The 2013 film Admission is a comedy-drama about the professional and romantic trials of Portia Nathan (Tina Fey), an intrepid Princeton University admissions officer. At one point in the movie, Helen (Sonya Walger), an Englishwoman and eminent Virginia Woolf scholar from the University of Cambridge, takes a dig at Portia: “I’ll never really understand your admissions system in America, because we just do tests. You know, we don’t really care about your childhood or your recent conversion to Buddhism. Gray matter — that’s what counts.”
Helen has reason to be smug about her British pedigree. For the better part of the past millennium, the University of Oxford (founded in 1096) and its perennial rival, the University of Cambridge (founded in 1209), have survived with admissions schemes based entirely on intellectual merit — and wholly devoid of “affirmative action” policies. But more than having merely survived, the two oldest English-speaking institutions of higher learning in the world have prospered. They have inspired an endless list of prodigious minds, tendered innumerable contributions to human civilization, and, not surprisingly, consistently claimed top spots in global academic rankings.
Yet, for the Reverend Jesse Jackson, a captain of the American race industry, “Oxbridge” — as Oxford and Cambridge are collectively known — is not up to snuff. During a recent trip to England, he asserted
that “the absence of blacks diminishes the greatness of these universities.” In turn, he called on the country to implement “positive access” to increase the number of ethnic minorities at elite institutions such as Oxford and Cambridge.
Jackson is destined to lose this fight — badly — for three reasons. First, as social-democratic as Britain may be, a streak of big-L Liberalism (akin to conservatism in the American political spectrum of today) still runs through its national ethos, one that cherishes merit and individual liberty and, therefore, prefers equality of opportunity to equality of outcome. Indeed, British law generally prohibits quotas for “protected characteristics,” such as age, race, and sex, in education, employment, and association. Oxford and Cambridge — rightfully so — spend millions of dollars annually on outreach programs to recruit the brightest students from underrepresented backgrounds. Commitment to “widening participation,” noted Jon Beard, director of undergraduate recruitment at Cambridge, “is a matter of social responsibility and enlightened self-interest, not a consequence of external targets or political pressure.”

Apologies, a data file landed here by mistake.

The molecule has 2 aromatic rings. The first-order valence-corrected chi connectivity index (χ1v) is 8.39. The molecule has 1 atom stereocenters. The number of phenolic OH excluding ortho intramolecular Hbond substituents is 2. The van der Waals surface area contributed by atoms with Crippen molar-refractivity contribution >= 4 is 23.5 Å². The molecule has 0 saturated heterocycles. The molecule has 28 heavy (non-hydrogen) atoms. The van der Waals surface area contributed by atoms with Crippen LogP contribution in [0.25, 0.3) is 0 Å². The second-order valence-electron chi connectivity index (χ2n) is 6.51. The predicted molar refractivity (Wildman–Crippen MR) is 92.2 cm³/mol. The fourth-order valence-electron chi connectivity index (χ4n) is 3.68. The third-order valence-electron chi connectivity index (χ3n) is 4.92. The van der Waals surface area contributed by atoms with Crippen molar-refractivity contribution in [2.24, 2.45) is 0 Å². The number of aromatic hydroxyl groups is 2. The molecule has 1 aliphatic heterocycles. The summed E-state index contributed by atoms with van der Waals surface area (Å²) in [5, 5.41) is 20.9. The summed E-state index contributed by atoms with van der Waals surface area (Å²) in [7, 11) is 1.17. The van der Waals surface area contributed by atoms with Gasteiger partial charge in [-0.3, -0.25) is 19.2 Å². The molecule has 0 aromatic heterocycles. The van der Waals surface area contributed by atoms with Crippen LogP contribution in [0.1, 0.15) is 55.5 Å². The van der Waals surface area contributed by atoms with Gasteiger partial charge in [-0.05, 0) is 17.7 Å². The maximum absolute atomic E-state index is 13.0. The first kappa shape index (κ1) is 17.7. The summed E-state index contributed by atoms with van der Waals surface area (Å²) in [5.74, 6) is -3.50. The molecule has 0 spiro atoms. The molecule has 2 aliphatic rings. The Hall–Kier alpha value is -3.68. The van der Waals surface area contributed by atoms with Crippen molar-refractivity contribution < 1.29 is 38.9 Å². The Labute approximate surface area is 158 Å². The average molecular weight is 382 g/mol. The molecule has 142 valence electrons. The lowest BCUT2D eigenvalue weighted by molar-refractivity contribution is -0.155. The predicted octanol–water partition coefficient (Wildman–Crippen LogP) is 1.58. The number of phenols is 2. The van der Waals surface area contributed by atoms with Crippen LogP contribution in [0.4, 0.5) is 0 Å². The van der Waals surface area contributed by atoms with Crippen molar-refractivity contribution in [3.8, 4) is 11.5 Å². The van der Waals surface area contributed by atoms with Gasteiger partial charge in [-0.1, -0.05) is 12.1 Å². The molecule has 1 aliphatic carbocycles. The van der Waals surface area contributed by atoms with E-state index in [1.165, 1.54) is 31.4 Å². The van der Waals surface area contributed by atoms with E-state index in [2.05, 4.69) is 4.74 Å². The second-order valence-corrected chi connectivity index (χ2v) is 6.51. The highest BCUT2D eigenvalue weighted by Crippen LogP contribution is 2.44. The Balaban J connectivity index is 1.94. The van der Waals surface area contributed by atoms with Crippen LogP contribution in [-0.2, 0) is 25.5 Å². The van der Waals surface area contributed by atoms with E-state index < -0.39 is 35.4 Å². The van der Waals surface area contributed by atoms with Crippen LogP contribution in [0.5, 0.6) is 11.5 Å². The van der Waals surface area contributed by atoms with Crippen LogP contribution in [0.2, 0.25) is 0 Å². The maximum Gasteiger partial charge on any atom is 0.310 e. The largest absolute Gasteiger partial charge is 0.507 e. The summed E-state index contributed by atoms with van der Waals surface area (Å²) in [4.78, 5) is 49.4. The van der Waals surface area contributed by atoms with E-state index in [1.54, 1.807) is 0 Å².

That Jackson has largely disregarded context, the fact that “diversity” in Britain has traditionally been far more about class than race, is the second reason he is heading toward defeat. Tellingly, the dominant political faction on the left in Britain for the past century has been the Labour party, not the Liberal party. American leftists such as Jackson, who are preoccupied with “identity,” are out of step with British leftists, who continue to see class as the principal engine of history.
And the third reason that Jackson is bound to look a fool? Reality — plain and simple. Oxford and Cambridge’s enduring record of excellence obliterates the pervasive left-wing notion, propagated by organizations such as the Washington Higher Education Secretariat, that “diversity” is essential to an exceptional education as well as the moral enlightenment of a student body. By this point, probably no one harbors misgivings about the quality of the curricula that have yielded Oxbridge’s vast intellectual achievements.
As for Oxbridge undergraduates themselves, I doubt that anyone — save perhaps Jackson and the other most zealous crusaders of multiculturalism — believes that they are maladjusted brutes due to the absence of affirmative action on their campuses. “I’m concerned that when 21 colleges at Oxbridge took no black students last year,” Jackson said, “the students are being cheated of a multicultural and multiracial experience in a world that is multicultural and multiracial.” Having spent four years at one of America’s largest public institutions of higher learning, The Pennsylvania State University, and four years at Cambridge, I can personally assure Jackson that British undergraduates are no less tolerant, cosmopolitan, and open-minded — especially about race — than their Atlantic cousins.